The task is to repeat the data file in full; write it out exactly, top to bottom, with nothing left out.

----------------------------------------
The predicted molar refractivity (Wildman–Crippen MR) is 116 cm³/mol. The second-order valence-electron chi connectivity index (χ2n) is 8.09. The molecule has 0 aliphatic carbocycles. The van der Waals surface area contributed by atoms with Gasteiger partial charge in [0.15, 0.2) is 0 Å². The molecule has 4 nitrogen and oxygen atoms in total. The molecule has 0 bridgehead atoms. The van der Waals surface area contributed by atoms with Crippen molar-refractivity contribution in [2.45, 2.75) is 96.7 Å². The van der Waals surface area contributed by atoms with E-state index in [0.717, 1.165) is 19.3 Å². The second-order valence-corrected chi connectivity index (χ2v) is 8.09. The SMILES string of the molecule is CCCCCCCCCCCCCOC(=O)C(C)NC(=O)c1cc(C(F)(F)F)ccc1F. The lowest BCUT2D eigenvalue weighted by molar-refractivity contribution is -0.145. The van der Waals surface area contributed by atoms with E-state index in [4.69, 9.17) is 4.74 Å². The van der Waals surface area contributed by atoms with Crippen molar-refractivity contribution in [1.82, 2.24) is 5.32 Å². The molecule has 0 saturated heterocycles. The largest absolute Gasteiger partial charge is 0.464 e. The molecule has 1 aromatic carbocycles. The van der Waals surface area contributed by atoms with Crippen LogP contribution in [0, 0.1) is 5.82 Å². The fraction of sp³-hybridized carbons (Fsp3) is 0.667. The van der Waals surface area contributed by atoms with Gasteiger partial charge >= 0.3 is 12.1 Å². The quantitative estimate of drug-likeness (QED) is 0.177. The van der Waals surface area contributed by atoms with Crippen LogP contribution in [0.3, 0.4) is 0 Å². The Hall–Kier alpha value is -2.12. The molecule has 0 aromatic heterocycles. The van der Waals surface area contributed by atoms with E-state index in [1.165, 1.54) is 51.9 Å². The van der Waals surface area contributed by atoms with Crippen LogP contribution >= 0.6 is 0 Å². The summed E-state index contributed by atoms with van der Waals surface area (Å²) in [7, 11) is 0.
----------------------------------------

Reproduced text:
The predicted molar refractivity (Wildman–Crippen MR) is 116 cm³/mol. The second-order valence-electron chi connectivity index (χ2n) is 8.09. The molecule has 0 aliphatic carbocycles. The van der Waals surface area contributed by atoms with Gasteiger partial charge in [0.15, 0.2) is 0 Å². The molecule has 4 nitrogen and oxygen atoms in total. The molecule has 0 bridgehead atoms. The van der Waals surface area contributed by atoms with Crippen molar-refractivity contribution in [2.45, 2.75) is 96.7 Å². The van der Waals surface area contributed by atoms with E-state index in [0.717, 1.165) is 19.3 Å². The second-order valence-corrected chi connectivity index (χ2v) is 8.09. The SMILES string of the molecule is CCCCCCCCCCCCCOC(=O)C(C)NC(=O)c1cc(C(F)(F)F)ccc1F. The lowest BCUT2D eigenvalue weighted by molar-refractivity contribution is -0.145. The van der Waals surface area contributed by atoms with E-state index in [4.69, 9.17) is 4.74 Å². The van der Waals surface area contributed by atoms with Crippen molar-refractivity contribution in [1.82, 2.24) is 5.32 Å². The molecule has 0 saturated heterocycles. The largest absolute Gasteiger partial charge is 0.464 e. The molecule has 1 aromatic carbocycles. The van der Waals surface area contributed by atoms with Crippen LogP contribution in [0, 0.1) is 5.82 Å². The fraction of sp³-hybridized carbons (Fsp3) is 0.667. The van der Waals surface area contributed by atoms with Gasteiger partial charge >= 0.3 is 12.1 Å². The quantitative estimate of drug-likeness (QED) is 0.177. The van der Waals surface area contributed by atoms with Crippen LogP contribution in [0.3, 0.4) is 0 Å². The Hall–Kier alpha value is -2.12. The molecule has 0 aromatic heterocycles. The van der Waals surface area contributed by atoms with E-state index in [1.165, 1.54) is 51.9 Å². The van der Waals surface area contributed by atoms with Crippen LogP contribution >= 0.6 is 0 Å². The summed E-state index contributed by atoms with van der Waals surface area (Å²) in [7, 11) is 0.